My pain in shoes
I know the need for good shoes, well fitting shoes that last. As a child, I suffered from growth spurts, I grew out of my shoes long before I had worn them well.
In the time from the age of 10 when I shared the same shoe size with my mum to when I was 15, I took an extra shoe size for each birthday and my feet suffered for it.
Gifts of shoes where I was not at the fitting simply meant I had shoes that I forced my feet into and suffered painfully in the process. For a year, in secondary, I walked around barefooted, it was more comfortable than to be shod with horseshoes without the hoof.
Finding my comfort shoes
By 15, I was at 45-EU/11-UK and that was a tight fit, there was literally nothing bigger in the markets apart from a few unfashionable shoes. Sandals and slippers were my best bet for a comfortable fit. My feet stopped growing at 16, from then I have comfortably worn 46-EU/12-UK/13-US shoes, just in case you want to go shopping J
Once, my mum came upon a pair of shoes, at just the right size, 46-EU/12-UK, I plod the streets of Lagos with them and landed my first breakthrough job opportunity with a good sense of knowing I was the best person to represent myself anywhere. Then, a friend’s brother who was a shoemaker artisan made my shoes just before I left Nigeria. I had penny loafers, tennis shoes, and slip-ons at my disposal.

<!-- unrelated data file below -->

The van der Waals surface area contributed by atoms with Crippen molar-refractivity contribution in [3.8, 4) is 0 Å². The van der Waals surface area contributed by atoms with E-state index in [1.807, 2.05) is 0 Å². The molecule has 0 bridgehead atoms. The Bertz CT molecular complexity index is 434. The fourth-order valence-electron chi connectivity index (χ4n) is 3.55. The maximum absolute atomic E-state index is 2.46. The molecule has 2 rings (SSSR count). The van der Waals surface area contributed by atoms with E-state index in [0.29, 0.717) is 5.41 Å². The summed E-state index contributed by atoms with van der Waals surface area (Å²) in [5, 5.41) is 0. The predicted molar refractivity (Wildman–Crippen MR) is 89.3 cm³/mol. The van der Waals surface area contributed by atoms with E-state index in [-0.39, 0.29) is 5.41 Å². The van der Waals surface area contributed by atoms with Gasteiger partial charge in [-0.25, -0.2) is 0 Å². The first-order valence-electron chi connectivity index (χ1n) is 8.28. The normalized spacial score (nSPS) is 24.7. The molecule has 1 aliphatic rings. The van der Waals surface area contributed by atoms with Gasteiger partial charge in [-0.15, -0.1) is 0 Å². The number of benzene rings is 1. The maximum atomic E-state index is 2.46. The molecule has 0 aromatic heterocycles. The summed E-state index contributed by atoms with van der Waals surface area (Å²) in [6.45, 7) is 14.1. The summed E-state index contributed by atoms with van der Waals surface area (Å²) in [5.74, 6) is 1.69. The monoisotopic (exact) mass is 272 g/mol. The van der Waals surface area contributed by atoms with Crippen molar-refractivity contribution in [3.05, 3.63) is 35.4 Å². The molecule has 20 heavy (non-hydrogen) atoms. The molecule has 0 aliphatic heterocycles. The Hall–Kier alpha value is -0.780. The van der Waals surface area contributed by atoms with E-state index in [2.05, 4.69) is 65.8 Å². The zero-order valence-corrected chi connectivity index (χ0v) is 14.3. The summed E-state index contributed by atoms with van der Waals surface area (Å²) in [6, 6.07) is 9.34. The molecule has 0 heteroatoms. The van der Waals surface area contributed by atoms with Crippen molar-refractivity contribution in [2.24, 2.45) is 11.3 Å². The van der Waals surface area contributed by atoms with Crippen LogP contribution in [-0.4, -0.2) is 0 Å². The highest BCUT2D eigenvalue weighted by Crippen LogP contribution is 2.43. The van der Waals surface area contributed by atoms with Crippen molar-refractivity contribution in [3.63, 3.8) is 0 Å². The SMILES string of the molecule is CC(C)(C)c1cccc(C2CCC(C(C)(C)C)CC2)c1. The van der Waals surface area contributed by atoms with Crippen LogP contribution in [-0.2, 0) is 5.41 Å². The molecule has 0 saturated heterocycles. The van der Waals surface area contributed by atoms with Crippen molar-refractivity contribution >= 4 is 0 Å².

In the UK, most shops stocked a maximum size of 45-EU/11-UK, on that rare occasion, you find a couple of sizes larger, or rather, should I say longer, because there is a difference between ‘big feet’ and ‘long feet’; mine are long.
My cave of shoes
Going on Christmas holidays to Lancashire presented an opportunity when we went shopping at the K-Shoes factory shop (now defunct). They had shelves of all sizes and designs up to size 45-EU/11-UK and then probably 30 pairs of shoes altogether for people like me with longer or bigger feet. In all, maybe 3 in my size had a design worthy of giving a second look, I got them all.
At one time, I probably had over 40 pairs of shoes, not out of acquisitive hedonism but for the reason that anything fashionable of my size was just a rare commodity, you could not pass up on seeing something good, even if it was not immediately needed.
Eventually, I gave most of them away, I discovered Doc Martens boots and when my feet began to rot away because of a fungating tumour, a pair of monk shoes from the British Boot Company kept my feet together until the tumours healed.
My peace with shoes
Now, I found out about an online store Samuel Windsor from my The Week Magazine subscription, shoes hand-made in England of the highest quality and at amazingly affordable prices. Obviously, at such prices, you probably would not be disposed to repairing the shoes if, by comparison, you could replace a pair of shoes by the time you visited a shoemaker’s the third time.
When travelling from Johannesburg to Cape Town, I was accosted by a shoe shiner who on starting on my shoes commented glowingly about the quality and style of my shoes, suggesting he rarely sees shoes of that standard. He would know and I was proud to say, they were made in England and did not cost an arm and a leg.
I do not shop anywhere else for my shoes and as long as I have them delivered to my office, I have nothing to complain about the service. I know the value and comfort of good shoes, I suffered enough growing to know that you don’t spare a dime in search of comfort, style, quality, and affordability.